The Top Three Sun Safety Mistakes (and How to Avoid Them!)
We all know that the sun damages skin. Women, especially, are aware of how sun damage can affect skin cosmetically - causing wrinkles and discolorations. But the sun also can be responsible for dangerous skin cancers, like melanoma. Below, check out the top three sun safety mistakes we make, and how to prevent them:
Sun Safety Mistake #1: Choosing a Sunscreen
You're standing in the sunscreen aisle at the drug store staring at more than 30 versions of sunscreen. Before you give up and just choose the one that smells the best, remember some key facts about "sun protection factor" (SPF).
First, select an SPF of at least 15, higher if you are more prone to sunburn. Next, check the bottle to see if it offers "broad-spectrum protection."
"Broad-spectrum sunscreens contain ingredients that block both UVA and UVB rays," says Dr. Marcela Young, Marcela Young, M.D. Internal Medicine. "That's important because while UVB rays cause sunburn, UVA rays can penetrate deeper into the skin and cause more damage to cells." Products that contain titanium dioxide, zinc oxide, or Parsol 1789 (avobenzone) are the best for UVA protection.
Sun Safety Mistake #2: Faulty Application
Many people apply sunscreen once they get to the pool, beach or lake. But according to Dr. Young, it can take up to 20 minutes for the ingredients in sunscreen to fully bind to the skin and begin working. By then, you could be on your way to a burn. In addition, when you apply sunscreen at your destination, you're more likely to miss a spot - especially the small areas around the edges of your bathing suit.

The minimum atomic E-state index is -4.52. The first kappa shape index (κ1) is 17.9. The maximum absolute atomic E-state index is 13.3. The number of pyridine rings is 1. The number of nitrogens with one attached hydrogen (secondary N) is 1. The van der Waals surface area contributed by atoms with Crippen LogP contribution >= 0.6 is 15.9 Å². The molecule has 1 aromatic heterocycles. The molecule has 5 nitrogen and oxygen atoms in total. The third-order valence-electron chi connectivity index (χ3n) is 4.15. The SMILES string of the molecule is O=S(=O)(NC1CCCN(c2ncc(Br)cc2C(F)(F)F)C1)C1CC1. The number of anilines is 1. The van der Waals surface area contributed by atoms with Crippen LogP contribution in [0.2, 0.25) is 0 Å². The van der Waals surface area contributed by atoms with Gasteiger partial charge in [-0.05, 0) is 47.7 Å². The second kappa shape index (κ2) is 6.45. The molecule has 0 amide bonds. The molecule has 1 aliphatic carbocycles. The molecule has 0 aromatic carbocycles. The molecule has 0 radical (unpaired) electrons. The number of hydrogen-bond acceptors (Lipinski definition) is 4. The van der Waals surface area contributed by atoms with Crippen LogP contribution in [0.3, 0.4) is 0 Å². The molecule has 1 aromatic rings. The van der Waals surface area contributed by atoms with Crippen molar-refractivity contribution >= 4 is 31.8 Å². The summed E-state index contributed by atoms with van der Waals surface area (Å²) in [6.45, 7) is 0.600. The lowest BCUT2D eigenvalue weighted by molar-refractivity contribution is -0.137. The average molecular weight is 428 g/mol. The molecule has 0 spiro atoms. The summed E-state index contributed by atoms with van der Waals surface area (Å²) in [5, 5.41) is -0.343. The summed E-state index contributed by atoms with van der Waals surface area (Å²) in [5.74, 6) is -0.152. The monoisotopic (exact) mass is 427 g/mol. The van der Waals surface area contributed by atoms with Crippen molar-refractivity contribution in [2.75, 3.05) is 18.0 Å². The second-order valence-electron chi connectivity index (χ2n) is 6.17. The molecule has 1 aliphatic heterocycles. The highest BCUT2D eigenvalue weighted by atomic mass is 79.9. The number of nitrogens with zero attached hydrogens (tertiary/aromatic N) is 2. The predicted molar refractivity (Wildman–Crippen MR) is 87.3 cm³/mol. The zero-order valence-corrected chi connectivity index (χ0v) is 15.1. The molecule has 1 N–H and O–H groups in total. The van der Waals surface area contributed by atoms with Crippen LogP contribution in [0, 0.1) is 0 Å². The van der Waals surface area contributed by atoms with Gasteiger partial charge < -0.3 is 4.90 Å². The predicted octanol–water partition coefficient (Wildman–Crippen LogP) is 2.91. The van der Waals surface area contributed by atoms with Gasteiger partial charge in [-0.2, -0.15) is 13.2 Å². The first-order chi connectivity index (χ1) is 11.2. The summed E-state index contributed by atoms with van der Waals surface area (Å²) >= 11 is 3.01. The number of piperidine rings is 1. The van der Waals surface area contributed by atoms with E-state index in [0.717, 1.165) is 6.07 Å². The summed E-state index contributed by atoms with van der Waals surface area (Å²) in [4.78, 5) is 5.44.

"Apply your sunscreen before you leave the house so that you are more likely to cover all of your skin, and the sunscreen has a chance to be absorbed by the skin," says Dr. Young.
Sun Safety Mistake #3: Using Too Little
If you don't put on a thick enough layer of sunscreen, that SPF 30 could really function more as an SPF 15. "A good rule of thumb is to apply about an ounce of sunscreen at every application, and reapply every two hours," says Dr. Young. "Reapplication of sunscreen is just as important as putting it on the first time, so reapply the same amount every two hours, and after swimming, toweling off, or sweating"
So if you're spending an entire 8-hour day in the sun, one person would use nearly half of an 8 oz. bottle of sunscreen.
One final thought on sun safety: keep in mind that we get sun all the time - not just when we're at the beach. Even on cloudy days, just walking to the mailbox or doing yard work without sunscreen can cause damage. It's a good idea to get into the routine of wearing sunscreen every day to protect your skin.
Dr. Marcela Young is an Internal Medicine physician with Marcela Young, M.D. Internal Medicine in Greenville.
Learn more about Dr. Young.